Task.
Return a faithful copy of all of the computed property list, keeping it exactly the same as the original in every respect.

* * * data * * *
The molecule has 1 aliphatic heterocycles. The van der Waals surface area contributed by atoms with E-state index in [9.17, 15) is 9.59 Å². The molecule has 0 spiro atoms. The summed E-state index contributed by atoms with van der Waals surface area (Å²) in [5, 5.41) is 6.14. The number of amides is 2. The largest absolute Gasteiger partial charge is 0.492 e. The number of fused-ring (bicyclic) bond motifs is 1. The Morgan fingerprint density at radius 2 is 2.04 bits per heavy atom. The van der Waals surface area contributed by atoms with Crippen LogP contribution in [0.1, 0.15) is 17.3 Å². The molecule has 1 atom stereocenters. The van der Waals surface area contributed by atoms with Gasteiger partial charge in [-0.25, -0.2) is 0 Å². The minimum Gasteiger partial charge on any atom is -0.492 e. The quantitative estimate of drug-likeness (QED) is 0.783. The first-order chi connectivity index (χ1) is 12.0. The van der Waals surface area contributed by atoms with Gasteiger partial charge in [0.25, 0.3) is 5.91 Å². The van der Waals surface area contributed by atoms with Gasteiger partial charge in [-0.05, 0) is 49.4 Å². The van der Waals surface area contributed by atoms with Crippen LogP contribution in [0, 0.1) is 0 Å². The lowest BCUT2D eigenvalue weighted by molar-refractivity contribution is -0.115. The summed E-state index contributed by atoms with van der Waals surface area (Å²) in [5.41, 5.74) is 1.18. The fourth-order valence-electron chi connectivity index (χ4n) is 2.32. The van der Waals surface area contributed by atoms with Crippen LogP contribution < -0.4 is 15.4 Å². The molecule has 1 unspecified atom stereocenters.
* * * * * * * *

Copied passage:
The molecule has 1 aliphatic heterocycles. The van der Waals surface area contributed by atoms with E-state index in [9.17, 15) is 9.59 Å². The molecule has 0 spiro atoms. The summed E-state index contributed by atoms with van der Waals surface area (Å²) in [5, 5.41) is 6.14. The number of amides is 2. The largest absolute Gasteiger partial charge is 0.492 e. The number of fused-ring (bicyclic) bond motifs is 1. The Morgan fingerprint density at radius 2 is 2.04 bits per heavy atom. The van der Waals surface area contributed by atoms with Crippen LogP contribution in [0.1, 0.15) is 17.3 Å². The molecule has 1 atom stereocenters. The van der Waals surface area contributed by atoms with Gasteiger partial charge in [-0.25, -0.2) is 0 Å². The minimum Gasteiger partial charge on any atom is -0.492 e. The quantitative estimate of drug-likeness (QED) is 0.783. The first-order chi connectivity index (χ1) is 12.0. The van der Waals surface area contributed by atoms with Gasteiger partial charge in [0.25, 0.3) is 5.91 Å². The van der Waals surface area contributed by atoms with Gasteiger partial charge in [-0.05, 0) is 49.4 Å². The van der Waals surface area contributed by atoms with Crippen LogP contribution in [0, 0.1) is 0 Å². The lowest BCUT2D eigenvalue weighted by molar-refractivity contribution is -0.115. The summed E-state index contributed by atoms with van der Waals surface area (Å²) in [5.41, 5.74) is 1.18. The fourth-order valence-electron chi connectivity index (χ4n) is 2.32. The van der Waals surface area contributed by atoms with Crippen LogP contribution < -0.4 is 15.4 Å². The molecule has 1 unspecified atom stereocenters.